The Great Mosque of Samarra, built in the 9th century, was once the largest mosque in the world. It's minaret, the Malwiya Tower, is a dramatic spiraling cone that rises more than 170 feet above the desert. Not only is the tower one of the most recognized buildings in the Middle East, it was featured on Iraq's currency. Despite protests issued by scholars, U.S. snipers occupied the Malwiya Tower as a lookout. In 2005, the top of the minaret was blown apart by an insurgent bomb.
Archaeologists uncovered a palace and a large temple complex more than 4,500 years old at the ancient site of Umm al-Aqarib, findings that were expected to help rewrite the history of Sumerian architecture. Today this buried treasure has been completely picked over by looters. Many of the illicit digs were massive efforts carried out by organized teams with backhoes and bulldozers, some financed by foreign operations. Stolen artifacts included fragile clay tablets etched in cuneiform script that revealed recorded decrees, business transactions, and other details of Mesopotamian life.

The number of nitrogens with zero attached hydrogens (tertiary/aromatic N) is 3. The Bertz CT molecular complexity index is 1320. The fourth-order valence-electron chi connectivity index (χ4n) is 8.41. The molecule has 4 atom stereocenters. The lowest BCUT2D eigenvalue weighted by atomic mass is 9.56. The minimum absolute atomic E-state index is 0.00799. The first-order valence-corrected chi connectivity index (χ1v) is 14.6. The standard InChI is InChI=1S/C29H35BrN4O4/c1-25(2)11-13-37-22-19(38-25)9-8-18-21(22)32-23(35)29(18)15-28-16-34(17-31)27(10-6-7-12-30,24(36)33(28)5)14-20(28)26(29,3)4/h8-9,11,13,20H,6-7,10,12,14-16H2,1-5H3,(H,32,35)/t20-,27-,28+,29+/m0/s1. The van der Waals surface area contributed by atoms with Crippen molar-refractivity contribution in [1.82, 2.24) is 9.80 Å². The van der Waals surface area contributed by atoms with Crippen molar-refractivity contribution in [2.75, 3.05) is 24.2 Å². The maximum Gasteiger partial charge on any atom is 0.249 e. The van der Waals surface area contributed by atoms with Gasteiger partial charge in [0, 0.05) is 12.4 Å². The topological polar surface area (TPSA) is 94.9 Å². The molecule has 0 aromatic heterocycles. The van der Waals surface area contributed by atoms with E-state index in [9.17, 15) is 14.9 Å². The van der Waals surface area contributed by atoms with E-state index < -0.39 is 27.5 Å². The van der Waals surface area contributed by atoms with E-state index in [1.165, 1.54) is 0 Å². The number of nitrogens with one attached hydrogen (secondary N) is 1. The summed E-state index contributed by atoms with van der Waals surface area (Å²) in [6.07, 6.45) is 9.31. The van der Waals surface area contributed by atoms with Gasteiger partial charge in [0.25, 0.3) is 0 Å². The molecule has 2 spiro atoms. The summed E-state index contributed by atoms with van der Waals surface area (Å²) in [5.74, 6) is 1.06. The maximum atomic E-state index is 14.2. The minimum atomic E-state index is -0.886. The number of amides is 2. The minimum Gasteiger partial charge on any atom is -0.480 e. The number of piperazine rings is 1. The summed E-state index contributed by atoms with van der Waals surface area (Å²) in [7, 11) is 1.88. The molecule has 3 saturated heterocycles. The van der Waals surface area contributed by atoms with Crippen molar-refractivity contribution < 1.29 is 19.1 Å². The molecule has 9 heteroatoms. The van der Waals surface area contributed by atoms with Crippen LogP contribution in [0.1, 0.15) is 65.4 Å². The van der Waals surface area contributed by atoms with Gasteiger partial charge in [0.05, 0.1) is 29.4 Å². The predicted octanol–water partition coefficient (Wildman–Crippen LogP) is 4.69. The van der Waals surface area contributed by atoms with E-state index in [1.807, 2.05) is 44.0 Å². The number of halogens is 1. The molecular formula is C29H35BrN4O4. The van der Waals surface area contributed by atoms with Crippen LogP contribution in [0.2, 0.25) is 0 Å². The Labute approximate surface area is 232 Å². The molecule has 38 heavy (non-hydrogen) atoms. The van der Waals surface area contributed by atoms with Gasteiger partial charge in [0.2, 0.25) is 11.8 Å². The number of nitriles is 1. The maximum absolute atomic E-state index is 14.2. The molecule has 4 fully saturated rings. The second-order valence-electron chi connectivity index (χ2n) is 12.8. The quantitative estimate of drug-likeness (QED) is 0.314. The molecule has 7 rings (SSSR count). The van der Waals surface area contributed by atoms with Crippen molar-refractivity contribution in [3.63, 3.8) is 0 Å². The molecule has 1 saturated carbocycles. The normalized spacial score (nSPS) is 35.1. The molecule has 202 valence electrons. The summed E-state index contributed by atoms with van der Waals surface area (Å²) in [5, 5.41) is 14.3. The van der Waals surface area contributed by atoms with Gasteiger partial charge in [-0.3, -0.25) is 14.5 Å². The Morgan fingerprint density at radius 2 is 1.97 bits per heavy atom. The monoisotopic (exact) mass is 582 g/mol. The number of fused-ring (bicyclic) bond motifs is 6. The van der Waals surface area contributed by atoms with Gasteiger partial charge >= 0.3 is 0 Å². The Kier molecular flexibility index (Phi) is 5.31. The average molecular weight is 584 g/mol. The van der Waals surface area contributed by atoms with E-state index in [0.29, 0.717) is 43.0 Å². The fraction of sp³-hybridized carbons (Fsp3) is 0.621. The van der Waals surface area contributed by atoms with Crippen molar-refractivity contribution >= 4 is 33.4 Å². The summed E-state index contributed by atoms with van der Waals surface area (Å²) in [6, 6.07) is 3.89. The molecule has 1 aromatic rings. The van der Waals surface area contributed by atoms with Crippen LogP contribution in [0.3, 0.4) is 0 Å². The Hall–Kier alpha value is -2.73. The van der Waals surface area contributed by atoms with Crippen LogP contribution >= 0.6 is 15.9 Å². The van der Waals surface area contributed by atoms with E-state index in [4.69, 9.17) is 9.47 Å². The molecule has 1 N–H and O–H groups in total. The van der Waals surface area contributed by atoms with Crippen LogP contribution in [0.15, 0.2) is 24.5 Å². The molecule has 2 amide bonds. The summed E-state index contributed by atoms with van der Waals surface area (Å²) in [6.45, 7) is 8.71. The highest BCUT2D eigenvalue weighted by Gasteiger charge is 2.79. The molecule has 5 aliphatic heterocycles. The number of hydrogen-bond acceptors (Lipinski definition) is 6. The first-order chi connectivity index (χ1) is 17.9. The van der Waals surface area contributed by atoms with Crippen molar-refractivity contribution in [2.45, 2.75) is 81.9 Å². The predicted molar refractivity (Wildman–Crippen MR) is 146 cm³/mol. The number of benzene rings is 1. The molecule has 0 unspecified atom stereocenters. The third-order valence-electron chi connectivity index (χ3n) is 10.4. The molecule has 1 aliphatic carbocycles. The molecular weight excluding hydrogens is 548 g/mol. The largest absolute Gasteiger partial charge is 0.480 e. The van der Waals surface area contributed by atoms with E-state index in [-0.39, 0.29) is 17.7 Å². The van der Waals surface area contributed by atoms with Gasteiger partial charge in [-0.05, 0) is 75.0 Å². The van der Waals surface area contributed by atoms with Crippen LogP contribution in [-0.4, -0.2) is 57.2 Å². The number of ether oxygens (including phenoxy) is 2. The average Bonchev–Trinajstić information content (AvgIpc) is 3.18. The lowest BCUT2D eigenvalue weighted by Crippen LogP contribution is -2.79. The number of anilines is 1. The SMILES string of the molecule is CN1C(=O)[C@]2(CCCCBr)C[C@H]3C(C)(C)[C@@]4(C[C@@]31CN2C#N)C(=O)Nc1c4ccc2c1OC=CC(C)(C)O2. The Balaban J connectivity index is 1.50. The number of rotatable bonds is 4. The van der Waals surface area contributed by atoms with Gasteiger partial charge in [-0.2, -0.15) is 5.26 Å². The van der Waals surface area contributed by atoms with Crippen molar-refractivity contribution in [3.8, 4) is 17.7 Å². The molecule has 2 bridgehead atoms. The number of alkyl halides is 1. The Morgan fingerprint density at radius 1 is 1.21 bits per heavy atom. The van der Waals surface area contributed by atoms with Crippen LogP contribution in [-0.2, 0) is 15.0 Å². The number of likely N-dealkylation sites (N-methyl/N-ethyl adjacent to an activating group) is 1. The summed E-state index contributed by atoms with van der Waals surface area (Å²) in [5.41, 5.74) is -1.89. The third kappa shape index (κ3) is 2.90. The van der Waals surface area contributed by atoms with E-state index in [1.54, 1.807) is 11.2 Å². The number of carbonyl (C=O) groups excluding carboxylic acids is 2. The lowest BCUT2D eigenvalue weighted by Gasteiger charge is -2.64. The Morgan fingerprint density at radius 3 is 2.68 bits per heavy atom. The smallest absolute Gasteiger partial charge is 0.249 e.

Who is going to step in and protect these sites?
The United Nations is trying to name Babylon a World Heritage Site, a designation that would bring additional support and protection. The hitch? The World Heritage Organization might deny the request if it decides Iraq doesn't have the personnel to maintain the site. Meanwhile, the U.S. State Department has kicked in $700,000 to help with restoration, a figure most archaeologists consider too small to make a difference. "Of course it is not enough, but it is better than nothing," said Mussa.
Speaking of better than nothing, last fall the U.S. became the 123rd country to ratify the 1954 Hague Convention for the Protection of Cultural Property in the Event of Armed Conflict. (That date, 1954, is not a typo. It took 55 years for the U.S. to get on board.) The Hague Convention is the first multilateral treaty devoted exclusively to the protection of cultural heritage in the event of armed conflict.